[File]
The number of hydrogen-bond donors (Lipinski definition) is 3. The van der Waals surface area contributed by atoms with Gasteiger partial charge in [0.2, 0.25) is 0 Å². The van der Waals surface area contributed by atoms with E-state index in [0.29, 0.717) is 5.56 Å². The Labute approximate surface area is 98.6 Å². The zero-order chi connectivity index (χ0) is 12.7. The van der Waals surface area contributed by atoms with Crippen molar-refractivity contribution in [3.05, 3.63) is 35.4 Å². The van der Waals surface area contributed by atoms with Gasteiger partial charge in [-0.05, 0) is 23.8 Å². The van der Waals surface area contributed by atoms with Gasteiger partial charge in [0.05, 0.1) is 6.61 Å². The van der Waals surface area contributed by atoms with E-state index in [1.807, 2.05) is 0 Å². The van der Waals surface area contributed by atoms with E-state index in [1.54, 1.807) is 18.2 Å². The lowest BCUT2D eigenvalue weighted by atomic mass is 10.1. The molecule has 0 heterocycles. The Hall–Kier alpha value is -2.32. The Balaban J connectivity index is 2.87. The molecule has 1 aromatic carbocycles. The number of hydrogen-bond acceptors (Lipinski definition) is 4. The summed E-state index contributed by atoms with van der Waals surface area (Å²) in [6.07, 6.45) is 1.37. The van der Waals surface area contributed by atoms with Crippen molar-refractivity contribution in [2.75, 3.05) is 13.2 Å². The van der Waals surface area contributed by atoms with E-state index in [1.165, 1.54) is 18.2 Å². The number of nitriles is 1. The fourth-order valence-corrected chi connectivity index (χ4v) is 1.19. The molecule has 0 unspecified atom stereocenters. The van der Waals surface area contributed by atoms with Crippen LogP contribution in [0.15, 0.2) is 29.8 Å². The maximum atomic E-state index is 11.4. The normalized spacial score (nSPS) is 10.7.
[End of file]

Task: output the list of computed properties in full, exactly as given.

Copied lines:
The number of hydrogen-bond donors (Lipinski definition) is 3. The van der Waals surface area contributed by atoms with Gasteiger partial charge in [0.2, 0.25) is 0 Å². The van der Waals surface area contributed by atoms with E-state index in [0.29, 0.717) is 5.56 Å². The Labute approximate surface area is 98.6 Å². The zero-order chi connectivity index (χ0) is 12.7. The van der Waals surface area contributed by atoms with Crippen molar-refractivity contribution in [3.05, 3.63) is 35.4 Å². The van der Waals surface area contributed by atoms with Gasteiger partial charge in [-0.05, 0) is 23.8 Å². The van der Waals surface area contributed by atoms with Gasteiger partial charge in [0.05, 0.1) is 6.61 Å². The van der Waals surface area contributed by atoms with E-state index in [1.807, 2.05) is 0 Å². The van der Waals surface area contributed by atoms with E-state index in [1.54, 1.807) is 18.2 Å². The lowest BCUT2D eigenvalue weighted by atomic mass is 10.1. The molecule has 0 heterocycles. The Hall–Kier alpha value is -2.32. The Balaban J connectivity index is 2.87. The molecule has 1 aromatic carbocycles. The number of hydrogen-bond acceptors (Lipinski definition) is 4. The summed E-state index contributed by atoms with van der Waals surface area (Å²) in [6.07, 6.45) is 1.37. The van der Waals surface area contributed by atoms with Crippen molar-refractivity contribution in [2.75, 3.05) is 13.2 Å². The van der Waals surface area contributed by atoms with E-state index in [1.165, 1.54) is 18.2 Å². The number of nitriles is 1. The fourth-order valence-corrected chi connectivity index (χ4v) is 1.19. The molecule has 0 unspecified atom stereocenters. The van der Waals surface area contributed by atoms with Crippen LogP contribution in [0.15, 0.2) is 29.8 Å². The maximum atomic E-state index is 11.4. The normalized spacial score (nSPS) is 10.7.